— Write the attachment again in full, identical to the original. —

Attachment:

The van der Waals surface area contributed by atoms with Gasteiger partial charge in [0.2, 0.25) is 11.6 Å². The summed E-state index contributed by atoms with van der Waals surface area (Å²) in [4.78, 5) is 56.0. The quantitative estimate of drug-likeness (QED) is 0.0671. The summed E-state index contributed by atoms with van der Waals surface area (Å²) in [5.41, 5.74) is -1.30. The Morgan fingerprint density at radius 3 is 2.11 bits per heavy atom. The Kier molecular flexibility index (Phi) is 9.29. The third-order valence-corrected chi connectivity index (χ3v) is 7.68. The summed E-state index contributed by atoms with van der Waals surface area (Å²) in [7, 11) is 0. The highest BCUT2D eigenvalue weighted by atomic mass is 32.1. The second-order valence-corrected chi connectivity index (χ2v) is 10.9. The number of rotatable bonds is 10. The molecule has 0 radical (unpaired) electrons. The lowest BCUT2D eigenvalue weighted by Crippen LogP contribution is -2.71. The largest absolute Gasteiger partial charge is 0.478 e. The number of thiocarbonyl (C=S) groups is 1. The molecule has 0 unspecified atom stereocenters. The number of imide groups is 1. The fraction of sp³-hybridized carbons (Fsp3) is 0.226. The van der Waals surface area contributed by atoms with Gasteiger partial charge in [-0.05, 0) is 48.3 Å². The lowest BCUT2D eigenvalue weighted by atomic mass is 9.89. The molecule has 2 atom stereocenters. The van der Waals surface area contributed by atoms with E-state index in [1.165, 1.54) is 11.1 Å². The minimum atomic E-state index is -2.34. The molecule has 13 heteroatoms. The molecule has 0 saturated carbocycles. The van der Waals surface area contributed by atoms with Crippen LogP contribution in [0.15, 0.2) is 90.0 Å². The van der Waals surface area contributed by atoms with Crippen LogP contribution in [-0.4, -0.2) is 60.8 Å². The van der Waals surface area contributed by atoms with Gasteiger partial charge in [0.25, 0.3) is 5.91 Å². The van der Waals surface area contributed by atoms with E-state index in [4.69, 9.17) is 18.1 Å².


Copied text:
The van der Waals surface area contributed by atoms with Gasteiger partial charge in [0.2, 0.25) is 11.6 Å². The summed E-state index contributed by atoms with van der Waals surface area (Å²) in [4.78, 5) is 56.0. The quantitative estimate of drug-likeness (QED) is 0.0671. The summed E-state index contributed by atoms with van der Waals surface area (Å²) in [5.41, 5.74) is -1.30. The Morgan fingerprint density at radius 3 is 2.11 bits per heavy atom. The Kier molecular flexibility index (Phi) is 9.29. The third-order valence-corrected chi connectivity index (χ3v) is 7.68. The summed E-state index contributed by atoms with van der Waals surface area (Å²) in [7, 11) is 0. The highest BCUT2D eigenvalue weighted by atomic mass is 32.1. The second-order valence-corrected chi connectivity index (χ2v) is 10.9. The number of rotatable bonds is 10. The molecule has 0 radical (unpaired) electrons. The lowest BCUT2D eigenvalue weighted by Crippen LogP contribution is -2.71. The largest absolute Gasteiger partial charge is 0.478 e. The number of thiocarbonyl (C=S) groups is 1. The molecule has 0 unspecified atom stereocenters. The number of imide groups is 1. The fraction of sp³-hybridized carbons (Fsp3) is 0.226. The van der Waals surface area contributed by atoms with Gasteiger partial charge in [-0.05, 0) is 48.3 Å². The lowest BCUT2D eigenvalue weighted by atomic mass is 9.89. The molecule has 2 atom stereocenters. The van der Waals surface area contributed by atoms with E-state index in [1.165, 1.54) is 11.1 Å². The minimum atomic E-state index is -2.34. The molecule has 13 heteroatoms. The molecule has 0 saturated carbocycles. The van der Waals surface area contributed by atoms with Crippen LogP contribution in [0.15, 0.2) is 90.0 Å². The van der Waals surface area contributed by atoms with Crippen LogP contribution in [-0.4, -0.2) is 60.8 Å². The van der Waals surface area contributed by atoms with Gasteiger partial charge in [0.25, 0.3) is 5.91 Å². The van der Waals surface area contributed by atoms with E-state index in [4.69, 9.17) is 18.1 Å².